The Need for Rapid Prototyping in an Agile Age
By Andrew Phillips, XebiaLabs
You've got a smart idea, but you need a working prototype to really show it off and test it. In the age of Agile development the ability to produce a prototype quickly, roll it out to end users, and create a feedback loop that influences the software you produce, is vital.
Prototyping has been a common practice in manufacturing for decades now. Before going to the expense of buying materials, setting up a line, and gearing up for production, it is wise to produce a model and get some feedback on it. There's no expensive outlay and you have a tool to test the idea, sell it to decision makers or investors, and uncover potential flaws.
The same logic that dictates you need something more tangible than an idea in a designer's head before you can proceed, applies equally well to software. A full requirements document, or even a detailed design, is no substitute for a prototype. Some quick coding can produce an approximation of your idea. It doesn't have to be fully functional, and it shouldn't serve as the basis for the final release, but employed correctly it can arm you with valuable feedback.
Building an idea factory
The practical nuts and bolts of fast prototyping require a software framework and a runtime platform with a couple of smart coders making the ideas a reality. The prototype must be delivered to end users. If you're already working in the cloud with a PaaS solution then the rollout should not be a challenge.
Whether it's software for in-house use or the consumer market, the important thing is that it reaches end users. The final stage, where prototyping really adds value, is gathering feedback and it's the most problematic part of the process.
Classic monitoring can tell you about how much memory an application uses, or how much disk space it needs, but these things won't be important until you come to develop the full version. In the short term, what you really want is user feedback that can help you track how people use your product. You want to know where users spend the most time, where do they click, is the software intuitive, and does it meet their expectations?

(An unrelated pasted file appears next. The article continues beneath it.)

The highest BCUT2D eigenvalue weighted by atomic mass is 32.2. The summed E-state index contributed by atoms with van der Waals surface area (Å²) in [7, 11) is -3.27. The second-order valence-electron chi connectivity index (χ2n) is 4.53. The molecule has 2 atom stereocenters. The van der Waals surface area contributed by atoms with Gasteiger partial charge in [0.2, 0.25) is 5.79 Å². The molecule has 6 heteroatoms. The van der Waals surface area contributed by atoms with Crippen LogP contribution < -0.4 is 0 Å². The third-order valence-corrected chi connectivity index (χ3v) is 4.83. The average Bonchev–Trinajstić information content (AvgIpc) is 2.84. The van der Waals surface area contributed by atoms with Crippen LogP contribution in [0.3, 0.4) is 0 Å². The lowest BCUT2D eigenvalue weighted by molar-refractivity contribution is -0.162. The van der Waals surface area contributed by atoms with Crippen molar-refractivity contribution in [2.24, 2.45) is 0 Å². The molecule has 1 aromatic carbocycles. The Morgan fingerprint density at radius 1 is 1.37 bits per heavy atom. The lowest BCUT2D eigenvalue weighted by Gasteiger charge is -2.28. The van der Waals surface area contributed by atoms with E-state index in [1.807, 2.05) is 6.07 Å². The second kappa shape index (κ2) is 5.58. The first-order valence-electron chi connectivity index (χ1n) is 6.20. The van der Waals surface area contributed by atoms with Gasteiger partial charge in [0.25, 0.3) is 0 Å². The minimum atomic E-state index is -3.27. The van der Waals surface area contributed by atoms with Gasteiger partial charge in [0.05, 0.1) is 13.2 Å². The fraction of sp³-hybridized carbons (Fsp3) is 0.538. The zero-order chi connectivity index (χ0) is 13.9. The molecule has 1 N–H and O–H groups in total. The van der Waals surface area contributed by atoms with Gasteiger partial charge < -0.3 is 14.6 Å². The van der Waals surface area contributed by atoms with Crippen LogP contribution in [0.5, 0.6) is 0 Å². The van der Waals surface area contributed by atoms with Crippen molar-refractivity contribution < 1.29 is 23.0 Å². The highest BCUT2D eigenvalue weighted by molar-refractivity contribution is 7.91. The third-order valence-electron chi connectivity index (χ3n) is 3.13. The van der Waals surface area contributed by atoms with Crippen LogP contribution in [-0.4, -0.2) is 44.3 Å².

Creating a feedback loop
Agile development is all about fast, short iterations with a focus on having something usable at all times. The team should adapt to feedback and produce a working product at the end of each cycle. Useful data on how people are using the product, what needs to be tweaked, and what new features are required, should be looping back into your regular meetings and informing the next build cycle. For this process to be effective, it makes sense to automate the build and rollout process, but you also need tools to gather the feedback from end users. The metrics must be built into the system, so that things like user flow and UI interaction are captured and the data can be consumed by the development team in the next meeting.
The prototype is not the product
Rapid prototyping can be incredibly useful and it allows developers to explore many avenues before they commit to a full development. There is a caveat, though. It is important to remember that the prototype is not the basis for the finished product. It is a tool to gather useful information. At the end of pre-production it should be discarded and the team should use the information gathered to build the software properly from scratch. If deadline pressure comes to bear and the prototype morphs into the foundation of the full product, it is generally a recipe for disaster down the line.
Iterate and automate
If you're going to adopt a truly Agile approach then you'll see that continuous delivery is a natural endpoint. The importance of delivering your prototype to the end user is that it can help you gather the tangible data you need to ensure that the final product delivers what the customer wants. That principle continues to apply when you enter production and it still applies beyond release. The sooner you can get beyond design and documentation and start to incorporate real world feedback, the sooner you will create software that works for your customers.
About the Author
Andrew Phillips is VP of product management for XebiaLabs, a provider of application release automation software for enterprises looking to improve the application delivery process.